‘Immense loss for Syria’: Gunmen kill Idlib activist Raed Fares

Raed Fares, who heads Kafranbel-based Radio Fresh and survived a 2014 ISIL shooting, dies in gun attack, reports say.

Gunmen in Syria’s rebel-held Idlib province have killed Raed Fares, a prominent activist who ran an independent radio station in the country’s last opposition stronghold.

Fares was shot on Friday along with his colleague Hamoud Juneid in the town of Kafranbel, according to their Radio Fresh station.

Fares and Juneid were “shot dead by unknown assailants riding a van in Kafranbel”, Fresh FM, which provides independent news and satirises both President Bashar al-Assad and opposition groups, said in a post on Facebook. 

Salman, a 33-year-old mathematics teacher, who witnessed the attack, told the Middle East Eye website that attackers in a van driving “at high speed … fired shots from a machine gun, before speeding away”.

Juneid died during the attack while Fares died of his wounds at the Orient Hospital, Middle East Eye reported.

Fares gained prominence early in the uprising against Assad, which began with mass demonstrations in 2011 and slid into civil war, with protest banners that drew international attention on social media.

The banners targeted Assad, his allies Iran and Russia, Western powers that Fares portrayed as selling out ordinary Syrians through their response to the crisis, and the various armed groups who had emerged in the chaos.

Fares, who survived a 2014 gun attack by the Islamic State of Iraq and the Levant (ISIL, known as ISIS) armed group, also distributed photographs and video clips showing the toll that war was taking in Kafranbel, providing a picture of life in rebel-held parts of Syria where it was dangerous for foreign media to visit.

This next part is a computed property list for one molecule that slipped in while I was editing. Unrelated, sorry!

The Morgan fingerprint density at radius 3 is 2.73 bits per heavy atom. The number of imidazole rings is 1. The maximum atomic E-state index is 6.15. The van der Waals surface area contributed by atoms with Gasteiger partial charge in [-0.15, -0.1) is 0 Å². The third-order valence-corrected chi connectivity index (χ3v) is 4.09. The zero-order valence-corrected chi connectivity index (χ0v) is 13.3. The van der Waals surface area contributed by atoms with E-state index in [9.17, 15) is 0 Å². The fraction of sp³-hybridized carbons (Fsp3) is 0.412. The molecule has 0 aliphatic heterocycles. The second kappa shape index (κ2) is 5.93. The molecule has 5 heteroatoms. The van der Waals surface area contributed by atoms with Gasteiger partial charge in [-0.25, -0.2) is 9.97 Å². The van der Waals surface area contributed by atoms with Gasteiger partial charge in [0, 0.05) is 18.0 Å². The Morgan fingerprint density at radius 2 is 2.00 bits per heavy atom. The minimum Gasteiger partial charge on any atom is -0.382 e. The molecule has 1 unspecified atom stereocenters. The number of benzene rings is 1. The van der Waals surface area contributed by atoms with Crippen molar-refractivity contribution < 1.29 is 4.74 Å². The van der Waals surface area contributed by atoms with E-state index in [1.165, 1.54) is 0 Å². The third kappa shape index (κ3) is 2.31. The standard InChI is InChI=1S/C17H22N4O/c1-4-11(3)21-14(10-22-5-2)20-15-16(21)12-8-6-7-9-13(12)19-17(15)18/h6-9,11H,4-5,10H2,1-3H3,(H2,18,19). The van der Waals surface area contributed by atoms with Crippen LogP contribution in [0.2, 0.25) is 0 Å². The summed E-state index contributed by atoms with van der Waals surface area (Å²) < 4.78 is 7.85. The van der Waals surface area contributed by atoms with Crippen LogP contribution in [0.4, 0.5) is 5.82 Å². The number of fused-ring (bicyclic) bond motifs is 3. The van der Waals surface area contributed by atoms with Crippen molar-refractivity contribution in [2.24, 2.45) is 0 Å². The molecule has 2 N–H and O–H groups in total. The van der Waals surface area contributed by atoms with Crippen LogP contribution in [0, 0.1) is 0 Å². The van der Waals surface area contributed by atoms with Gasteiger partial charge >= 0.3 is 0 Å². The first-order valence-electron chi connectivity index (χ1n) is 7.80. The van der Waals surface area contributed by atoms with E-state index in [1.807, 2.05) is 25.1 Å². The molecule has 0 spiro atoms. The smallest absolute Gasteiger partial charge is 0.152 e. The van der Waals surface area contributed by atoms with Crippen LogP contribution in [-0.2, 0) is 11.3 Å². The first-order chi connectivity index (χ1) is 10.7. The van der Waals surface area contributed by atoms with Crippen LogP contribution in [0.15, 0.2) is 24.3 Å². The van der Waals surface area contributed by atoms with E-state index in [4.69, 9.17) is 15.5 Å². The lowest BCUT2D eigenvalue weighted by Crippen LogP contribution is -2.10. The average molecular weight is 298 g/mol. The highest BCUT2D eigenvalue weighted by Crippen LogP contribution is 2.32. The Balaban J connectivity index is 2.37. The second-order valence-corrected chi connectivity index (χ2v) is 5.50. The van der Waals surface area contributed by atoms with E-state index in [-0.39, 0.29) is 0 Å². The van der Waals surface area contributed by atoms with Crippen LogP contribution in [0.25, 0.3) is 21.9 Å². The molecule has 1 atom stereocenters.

In his last posts on Twitter on September 21, Fares wrote about a demonstration against “Russia, Assad and all kinds of terrorism”. 

He also posted a picture of himself with his two sons at the rally as thousands took to the streets across Idlib to protest against a potential full-fledged offensive by government forces and their allies.

In an opinion piece in June in the Washington Post, calling for the United States to resume financial support for Radio Fresh, Fares wrote that “the terrorist groups [and the government] see us as a direct threat”.

He told Al Jazeera in 2015 that Radio Fresh was the “most beautiful and important thing” he ever did. 

By his own account, his offices were targeted both by government bombardment and by armed groups, who abducted and tortured him several times.

But he told Al Jazeera that though he had the means to leave Syria, he intended to stay until Assad was defeated. 


News of Fares’ killing triggered an outpouring of grief on social media. 

Nasser Weddady, a US-based political analyst, called Fares’ death an “immense loss to the cause of freedom in Syria and beyond”, while Marietje Schaake, a member of the European Parliament, said she saw his “legacy as a task for all of us, to keep supporting Syrians who risk everything for democracy and liberty”. 

Others described Fares’ death as a “calamity”. 

The Syrian Observatory for Human Rights, a British-based war monitor, has reported a succession of assassinations in Idlib over the past year targeting leaders from the area’s major factions and political dissidents who publicly disagree with their governance.

The Hay’et Tahrir al-Sham alliance is the most powerful of several groups present in Idlib province.

A Russian-Turkish deal to prevent further fighting in northwest Syria has for now averted a planned government offensive.

Source: Al Jazeera, News Agencies